Health Conditions from A to Z


Hair Loss

Partial or complete hair loss is called alopecia. It usually occurs on the scalp, but can also occur elsewhere on the body, including the eyebrows. The patterns of alopecia can vary, as well.

The most common type of hair loss is called male pattern baldness, also known as hereditary alopecia or androgenic alopecia, meaning it is more common in men and is usually inherited. In this condition, hair is lost from the crown and temples and is often replaced by a more fine, downy type of hair. Female-pattern baldness, a variation of hereditary alopecia, can also strike women, especially after menopause. The incidence of female-pattern baldness is on the rise.

Another form of hair loss, known as alopecia areata, refers to a sudden loss of circular areas of hair for no apparent reason or as a result of systemic disease. Alopecia universallis is another type of hair loss, in this case of hair over the entire body. This condition usually corrects itself, but it is prone to recurrences.

What To Consider

Hair loss can occur due to low thyroid functioning, poor digestion, parasites, nutrient deficiencies such as iron or biotin, hormonal problems, aging, trauma, post-pregnancy, skin disease, diabetes, chemotherapy, and stress. All of these factors must be considered and ruled out to be sure hair loss is not part of a more serious, underlying condition.

If you begin to lose large amounts of hair suddenly and for no apparent reason, seek prompt medical attention to rule out the possibility of an underlying disease.

Self-Care Tips

Eat an organic, whole foods diet high in potato (with skins intact), green and red peppers, sprouts, and unpeeled cucumbers. Such foods are high in silica, which gives strength to hair and nails. Foods high in iron, such as some lean meats and raisins, are also important. Sea vegetables such as kelp are also good for the hair and support proper thyroid function. Be sure to check for and eliminate any foods to which you may be allergic or sensitive.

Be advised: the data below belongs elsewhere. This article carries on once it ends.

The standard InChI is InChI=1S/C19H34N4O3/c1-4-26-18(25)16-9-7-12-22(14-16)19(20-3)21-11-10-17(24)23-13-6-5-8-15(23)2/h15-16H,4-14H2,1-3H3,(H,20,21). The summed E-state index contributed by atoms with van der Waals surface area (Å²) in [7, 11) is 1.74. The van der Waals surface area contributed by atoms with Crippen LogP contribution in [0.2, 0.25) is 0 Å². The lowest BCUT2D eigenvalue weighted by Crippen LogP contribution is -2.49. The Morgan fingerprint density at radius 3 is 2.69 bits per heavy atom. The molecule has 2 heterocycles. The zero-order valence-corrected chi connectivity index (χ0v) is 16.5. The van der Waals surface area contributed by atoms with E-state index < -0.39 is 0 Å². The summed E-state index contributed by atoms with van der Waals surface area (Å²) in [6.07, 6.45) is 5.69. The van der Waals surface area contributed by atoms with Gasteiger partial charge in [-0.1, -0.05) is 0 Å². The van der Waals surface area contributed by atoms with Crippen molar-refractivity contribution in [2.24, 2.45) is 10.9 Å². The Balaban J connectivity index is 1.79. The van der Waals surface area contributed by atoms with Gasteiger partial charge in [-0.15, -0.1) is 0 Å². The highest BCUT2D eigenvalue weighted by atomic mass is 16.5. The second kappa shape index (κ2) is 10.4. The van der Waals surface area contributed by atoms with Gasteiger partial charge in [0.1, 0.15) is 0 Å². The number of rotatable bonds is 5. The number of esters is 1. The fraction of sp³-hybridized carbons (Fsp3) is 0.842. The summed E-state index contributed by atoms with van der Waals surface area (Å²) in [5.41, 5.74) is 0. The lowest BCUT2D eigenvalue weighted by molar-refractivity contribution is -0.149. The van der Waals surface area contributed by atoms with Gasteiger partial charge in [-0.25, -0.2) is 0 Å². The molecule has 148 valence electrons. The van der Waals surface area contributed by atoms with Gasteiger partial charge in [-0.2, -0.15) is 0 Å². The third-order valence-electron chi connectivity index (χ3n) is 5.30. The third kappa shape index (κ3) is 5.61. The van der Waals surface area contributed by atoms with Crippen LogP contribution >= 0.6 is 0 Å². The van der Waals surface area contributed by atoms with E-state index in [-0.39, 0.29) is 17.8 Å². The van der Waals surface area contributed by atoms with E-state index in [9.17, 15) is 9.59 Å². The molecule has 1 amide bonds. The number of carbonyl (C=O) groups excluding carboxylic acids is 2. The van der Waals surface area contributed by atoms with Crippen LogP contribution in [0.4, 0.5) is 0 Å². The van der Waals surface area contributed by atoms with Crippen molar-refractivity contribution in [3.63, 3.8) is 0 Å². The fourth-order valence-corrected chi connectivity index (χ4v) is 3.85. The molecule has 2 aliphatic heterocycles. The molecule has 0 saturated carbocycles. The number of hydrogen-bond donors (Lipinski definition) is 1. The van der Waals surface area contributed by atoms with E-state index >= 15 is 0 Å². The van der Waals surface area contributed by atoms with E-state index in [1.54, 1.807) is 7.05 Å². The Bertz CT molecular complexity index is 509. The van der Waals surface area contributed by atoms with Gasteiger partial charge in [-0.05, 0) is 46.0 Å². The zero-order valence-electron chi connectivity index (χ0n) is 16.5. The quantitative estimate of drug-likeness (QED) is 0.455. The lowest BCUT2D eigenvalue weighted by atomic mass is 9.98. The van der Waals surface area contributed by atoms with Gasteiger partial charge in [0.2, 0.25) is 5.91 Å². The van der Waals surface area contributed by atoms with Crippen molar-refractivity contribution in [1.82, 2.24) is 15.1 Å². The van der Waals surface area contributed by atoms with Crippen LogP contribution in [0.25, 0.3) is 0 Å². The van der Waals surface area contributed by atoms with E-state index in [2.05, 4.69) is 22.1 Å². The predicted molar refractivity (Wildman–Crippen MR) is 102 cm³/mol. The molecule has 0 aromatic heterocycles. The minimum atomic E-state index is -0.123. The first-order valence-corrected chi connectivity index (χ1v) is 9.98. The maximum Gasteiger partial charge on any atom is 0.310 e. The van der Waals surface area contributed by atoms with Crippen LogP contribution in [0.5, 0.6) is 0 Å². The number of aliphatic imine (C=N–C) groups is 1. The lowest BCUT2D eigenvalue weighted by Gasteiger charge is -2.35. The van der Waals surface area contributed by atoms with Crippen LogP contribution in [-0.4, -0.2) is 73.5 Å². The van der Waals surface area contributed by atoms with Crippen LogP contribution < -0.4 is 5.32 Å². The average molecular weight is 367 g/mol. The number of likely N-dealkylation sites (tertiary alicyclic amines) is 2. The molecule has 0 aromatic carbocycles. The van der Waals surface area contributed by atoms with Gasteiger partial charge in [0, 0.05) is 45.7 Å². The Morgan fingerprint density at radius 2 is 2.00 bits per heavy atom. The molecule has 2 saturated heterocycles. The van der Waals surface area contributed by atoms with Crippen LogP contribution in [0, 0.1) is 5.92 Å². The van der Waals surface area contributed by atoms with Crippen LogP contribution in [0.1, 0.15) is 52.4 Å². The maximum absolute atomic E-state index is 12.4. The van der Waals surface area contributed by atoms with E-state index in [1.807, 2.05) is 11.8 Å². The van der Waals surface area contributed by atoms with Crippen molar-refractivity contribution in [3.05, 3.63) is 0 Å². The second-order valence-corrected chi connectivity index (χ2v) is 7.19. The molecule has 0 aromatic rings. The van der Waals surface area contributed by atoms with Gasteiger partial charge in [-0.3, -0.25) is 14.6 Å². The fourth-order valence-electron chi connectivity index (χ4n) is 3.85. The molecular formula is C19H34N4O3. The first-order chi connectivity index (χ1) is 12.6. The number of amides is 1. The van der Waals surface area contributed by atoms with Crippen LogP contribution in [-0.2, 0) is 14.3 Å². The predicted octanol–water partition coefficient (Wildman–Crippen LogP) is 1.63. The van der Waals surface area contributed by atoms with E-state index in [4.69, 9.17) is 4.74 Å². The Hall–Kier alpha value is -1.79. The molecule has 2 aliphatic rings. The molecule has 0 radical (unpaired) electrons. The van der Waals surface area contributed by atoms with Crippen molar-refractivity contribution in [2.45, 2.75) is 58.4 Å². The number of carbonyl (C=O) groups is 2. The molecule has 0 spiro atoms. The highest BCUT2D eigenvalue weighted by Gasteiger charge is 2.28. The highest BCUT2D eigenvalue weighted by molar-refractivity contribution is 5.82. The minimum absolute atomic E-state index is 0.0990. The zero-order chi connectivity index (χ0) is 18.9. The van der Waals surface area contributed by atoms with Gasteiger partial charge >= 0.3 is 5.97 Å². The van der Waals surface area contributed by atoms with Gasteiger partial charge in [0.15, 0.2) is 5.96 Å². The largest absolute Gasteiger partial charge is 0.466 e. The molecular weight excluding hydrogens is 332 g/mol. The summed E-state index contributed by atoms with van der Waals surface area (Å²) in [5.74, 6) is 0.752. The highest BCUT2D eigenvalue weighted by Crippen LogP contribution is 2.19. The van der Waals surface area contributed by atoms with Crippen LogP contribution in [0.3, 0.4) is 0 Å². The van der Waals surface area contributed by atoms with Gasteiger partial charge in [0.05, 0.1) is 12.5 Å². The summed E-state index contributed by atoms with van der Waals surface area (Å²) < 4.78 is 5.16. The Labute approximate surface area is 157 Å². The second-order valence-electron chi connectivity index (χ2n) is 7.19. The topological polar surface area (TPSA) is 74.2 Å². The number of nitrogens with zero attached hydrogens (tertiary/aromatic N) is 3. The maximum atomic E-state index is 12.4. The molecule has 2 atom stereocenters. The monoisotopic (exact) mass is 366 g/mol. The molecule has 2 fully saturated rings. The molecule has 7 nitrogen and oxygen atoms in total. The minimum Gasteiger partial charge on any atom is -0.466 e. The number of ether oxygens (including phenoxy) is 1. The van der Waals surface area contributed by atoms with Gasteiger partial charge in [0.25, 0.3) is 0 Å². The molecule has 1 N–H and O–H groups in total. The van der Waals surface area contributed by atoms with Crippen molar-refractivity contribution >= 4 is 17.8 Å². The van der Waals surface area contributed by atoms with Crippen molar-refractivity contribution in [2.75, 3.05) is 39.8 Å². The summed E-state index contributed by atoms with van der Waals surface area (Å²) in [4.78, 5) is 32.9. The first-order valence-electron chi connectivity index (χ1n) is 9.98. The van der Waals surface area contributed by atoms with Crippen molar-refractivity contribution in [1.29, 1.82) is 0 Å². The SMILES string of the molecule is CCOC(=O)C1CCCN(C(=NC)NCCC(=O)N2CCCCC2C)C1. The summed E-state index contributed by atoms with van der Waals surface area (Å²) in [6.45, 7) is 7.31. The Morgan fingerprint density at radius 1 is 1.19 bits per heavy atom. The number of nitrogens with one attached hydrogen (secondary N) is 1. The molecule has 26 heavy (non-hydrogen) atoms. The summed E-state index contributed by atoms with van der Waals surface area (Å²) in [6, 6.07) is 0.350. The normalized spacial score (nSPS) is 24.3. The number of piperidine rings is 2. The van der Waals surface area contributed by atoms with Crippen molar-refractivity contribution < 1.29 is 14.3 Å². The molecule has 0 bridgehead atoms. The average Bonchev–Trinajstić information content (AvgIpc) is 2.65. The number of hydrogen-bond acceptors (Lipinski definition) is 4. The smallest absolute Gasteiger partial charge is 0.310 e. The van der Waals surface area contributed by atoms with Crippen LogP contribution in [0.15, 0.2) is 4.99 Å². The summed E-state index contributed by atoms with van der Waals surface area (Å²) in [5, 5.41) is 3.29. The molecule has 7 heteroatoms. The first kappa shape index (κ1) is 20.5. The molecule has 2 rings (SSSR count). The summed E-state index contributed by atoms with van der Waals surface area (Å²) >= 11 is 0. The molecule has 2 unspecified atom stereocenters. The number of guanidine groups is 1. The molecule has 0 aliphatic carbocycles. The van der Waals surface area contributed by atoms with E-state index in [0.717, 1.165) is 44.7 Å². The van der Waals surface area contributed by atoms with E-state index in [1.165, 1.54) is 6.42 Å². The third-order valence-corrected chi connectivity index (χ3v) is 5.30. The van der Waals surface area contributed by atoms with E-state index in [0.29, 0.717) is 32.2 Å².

Nutritional Supplementation
The following supplements are essential for healthy hair growth: flaxseed oil, biotin, niacin, vitamin B complex, folic acid, biotin, vitamin B5, PABA (para-aminobenzoic acid), silica, iron, trace minerals, and zinc. Free form amino acids, especially cysteine, can also be helpful, as can kelp tablets, dessicated liver, and thyroid glandulars.

Although elevated levels of copper can lead to brittle hair and split ends, low copper levels can also result in hair loss, and should therefore also be considered.

For temporary or severe hair loss, massage lavender, rosemary, thyme, or sage essential oils directly onto the scalp.

The Ayurvedic herbs ashwagandha and amla can help stimulate hair growth in cases that are not due to genetic predisposition.

Massage the scalp nightly with an oil made of one part rosemary oil and two parts almond oil.

Sepia, Arnica, and Acidum nit. Are useful homeopathic remedies

Juice Therapy
Drink the combined juice of carrot, beet, spinach, nettle, and alfalfa, adding a bit of onion.

Topical Treatment
Rub castor oil into the scalp for ten minutes, then apply a hot damp towel for 30 minutes, and then cover your head with a plastic shower cap and keep in place overnight. The next morning, wash out your hair. Do this for two nights, then, repeat this using extra virgin olive oil for two nights, then use wheat germ oil for two nights. Rest one night and repeat seven-day cycle.

Apple cider vinegar used as a hair rinse can also help stimulate hair growth.


If your symptoms persist despite the above measures, seek the help of a qualified health professional.

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